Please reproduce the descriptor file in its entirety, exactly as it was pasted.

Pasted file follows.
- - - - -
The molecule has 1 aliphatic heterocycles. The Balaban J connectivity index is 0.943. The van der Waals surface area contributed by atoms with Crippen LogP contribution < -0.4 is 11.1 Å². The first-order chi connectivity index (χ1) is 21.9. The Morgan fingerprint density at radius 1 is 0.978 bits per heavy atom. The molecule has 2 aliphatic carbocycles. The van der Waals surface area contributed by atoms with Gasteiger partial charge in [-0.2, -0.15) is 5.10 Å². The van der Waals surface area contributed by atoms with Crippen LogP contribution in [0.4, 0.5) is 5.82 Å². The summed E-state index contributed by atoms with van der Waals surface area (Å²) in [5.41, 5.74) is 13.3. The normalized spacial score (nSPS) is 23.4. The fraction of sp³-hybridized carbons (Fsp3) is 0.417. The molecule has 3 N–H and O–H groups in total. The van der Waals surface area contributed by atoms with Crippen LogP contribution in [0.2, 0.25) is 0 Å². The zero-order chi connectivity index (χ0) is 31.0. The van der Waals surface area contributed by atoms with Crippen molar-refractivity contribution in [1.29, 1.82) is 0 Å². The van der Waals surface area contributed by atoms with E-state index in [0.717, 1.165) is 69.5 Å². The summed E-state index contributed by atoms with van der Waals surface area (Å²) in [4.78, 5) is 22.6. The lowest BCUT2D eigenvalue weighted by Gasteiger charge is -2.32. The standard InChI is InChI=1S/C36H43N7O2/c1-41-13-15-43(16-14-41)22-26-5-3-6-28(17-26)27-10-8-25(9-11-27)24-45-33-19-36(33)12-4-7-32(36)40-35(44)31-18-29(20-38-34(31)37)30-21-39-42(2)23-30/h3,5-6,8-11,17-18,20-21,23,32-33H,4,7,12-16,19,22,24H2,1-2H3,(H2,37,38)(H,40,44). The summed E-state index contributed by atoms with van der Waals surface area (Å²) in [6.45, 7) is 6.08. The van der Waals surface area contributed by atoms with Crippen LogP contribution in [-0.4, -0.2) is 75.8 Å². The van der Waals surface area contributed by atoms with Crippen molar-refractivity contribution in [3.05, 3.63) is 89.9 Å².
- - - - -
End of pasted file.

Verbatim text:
The molecule has 1 aliphatic heterocycles. The Balaban J connectivity index is 0.943. The van der Waals surface area contributed by atoms with Crippen LogP contribution < -0.4 is 11.1 Å². The first-order chi connectivity index (χ1) is 21.9. The Morgan fingerprint density at radius 1 is 0.978 bits per heavy atom. The molecule has 2 aliphatic carbocycles. The van der Waals surface area contributed by atoms with Gasteiger partial charge in [-0.2, -0.15) is 5.10 Å². The van der Waals surface area contributed by atoms with Crippen LogP contribution in [0.4, 0.5) is 5.82 Å². The summed E-state index contributed by atoms with van der Waals surface area (Å²) in [5.41, 5.74) is 13.3. The normalized spacial score (nSPS) is 23.4. The fraction of sp³-hybridized carbons (Fsp3) is 0.417. The molecule has 3 N–H and O–H groups in total. The van der Waals surface area contributed by atoms with Crippen LogP contribution in [0.2, 0.25) is 0 Å². The zero-order chi connectivity index (χ0) is 31.0. The van der Waals surface area contributed by atoms with Crippen molar-refractivity contribution in [1.29, 1.82) is 0 Å². The van der Waals surface area contributed by atoms with E-state index in [0.717, 1.165) is 69.5 Å². The summed E-state index contributed by atoms with van der Waals surface area (Å²) in [4.78, 5) is 22.6. The lowest BCUT2D eigenvalue weighted by Gasteiger charge is -2.32. The standard InChI is InChI=1S/C36H43N7O2/c1-41-13-15-43(16-14-41)22-26-5-3-6-28(17-26)27-10-8-25(9-11-27)24-45-33-19-36(33)12-4-7-32(36)40-35(44)31-18-29(20-38-34(31)37)30-21-39-42(2)23-30/h3,5-6,8-11,17-18,20-21,23,32-33H,4,7,12-16,19,22,24H2,1-2H3,(H2,37,38)(H,40,44). The summed E-state index contributed by atoms with van der Waals surface area (Å²) in [6.45, 7) is 6.08. The van der Waals surface area contributed by atoms with Crippen LogP contribution in [-0.4, -0.2) is 75.8 Å². The van der Waals surface area contributed by atoms with Crippen molar-refractivity contribution in [3.05, 3.63) is 89.9 Å².